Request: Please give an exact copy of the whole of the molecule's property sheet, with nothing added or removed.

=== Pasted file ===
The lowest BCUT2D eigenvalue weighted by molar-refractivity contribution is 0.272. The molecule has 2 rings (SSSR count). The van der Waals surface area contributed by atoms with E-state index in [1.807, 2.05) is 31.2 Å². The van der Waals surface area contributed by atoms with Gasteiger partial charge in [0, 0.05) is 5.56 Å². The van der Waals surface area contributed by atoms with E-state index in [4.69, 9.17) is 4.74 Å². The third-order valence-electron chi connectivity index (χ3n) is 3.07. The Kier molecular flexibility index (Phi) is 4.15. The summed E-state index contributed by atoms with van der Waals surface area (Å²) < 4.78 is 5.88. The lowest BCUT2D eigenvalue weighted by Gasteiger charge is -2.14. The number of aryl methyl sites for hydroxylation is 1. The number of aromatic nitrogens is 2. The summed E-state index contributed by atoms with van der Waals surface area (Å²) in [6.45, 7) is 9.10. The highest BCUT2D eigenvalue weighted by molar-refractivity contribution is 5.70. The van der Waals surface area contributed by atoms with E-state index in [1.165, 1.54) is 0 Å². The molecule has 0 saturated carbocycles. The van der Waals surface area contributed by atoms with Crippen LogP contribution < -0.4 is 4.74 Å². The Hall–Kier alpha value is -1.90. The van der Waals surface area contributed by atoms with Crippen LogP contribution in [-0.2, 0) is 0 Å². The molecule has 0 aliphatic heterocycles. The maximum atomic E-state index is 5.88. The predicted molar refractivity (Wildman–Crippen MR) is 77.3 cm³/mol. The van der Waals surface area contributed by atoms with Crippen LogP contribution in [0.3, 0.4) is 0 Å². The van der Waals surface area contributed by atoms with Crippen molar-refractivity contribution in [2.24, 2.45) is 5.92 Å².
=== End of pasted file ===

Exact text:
The lowest BCUT2D eigenvalue weighted by molar-refractivity contribution is 0.272. The molecule has 2 rings (SSSR count). The van der Waals surface area contributed by atoms with E-state index in [1.807, 2.05) is 31.2 Å². The van der Waals surface area contributed by atoms with Gasteiger partial charge in [0, 0.05) is 5.56 Å². The van der Waals surface area contributed by atoms with E-state index in [4.69, 9.17) is 4.74 Å². The third-order valence-electron chi connectivity index (χ3n) is 3.07. The Kier molecular flexibility index (Phi) is 4.15. The summed E-state index contributed by atoms with van der Waals surface area (Å²) < 4.78 is 5.88. The lowest BCUT2D eigenvalue weighted by Gasteiger charge is -2.14. The number of aryl methyl sites for hydroxylation is 1. The number of aromatic nitrogens is 2. The summed E-state index contributed by atoms with van der Waals surface area (Å²) in [6.45, 7) is 9.10. The highest BCUT2D eigenvalue weighted by molar-refractivity contribution is 5.70. The van der Waals surface area contributed by atoms with E-state index in [1.165, 1.54) is 0 Å². The molecule has 0 saturated carbocycles. The van der Waals surface area contributed by atoms with Crippen LogP contribution < -0.4 is 4.74 Å². The Hall–Kier alpha value is -1.90. The van der Waals surface area contributed by atoms with Crippen LogP contribution in [-0.2, 0) is 0 Å². The molecule has 0 aliphatic heterocycles. The maximum atomic E-state index is 5.88. The predicted molar refractivity (Wildman–Crippen MR) is 77.3 cm³/mol. The van der Waals surface area contributed by atoms with Crippen LogP contribution in [0.3, 0.4) is 0 Å². The van der Waals surface area contributed by atoms with Crippen molar-refractivity contribution in [2.24, 2.45) is 5.92 Å².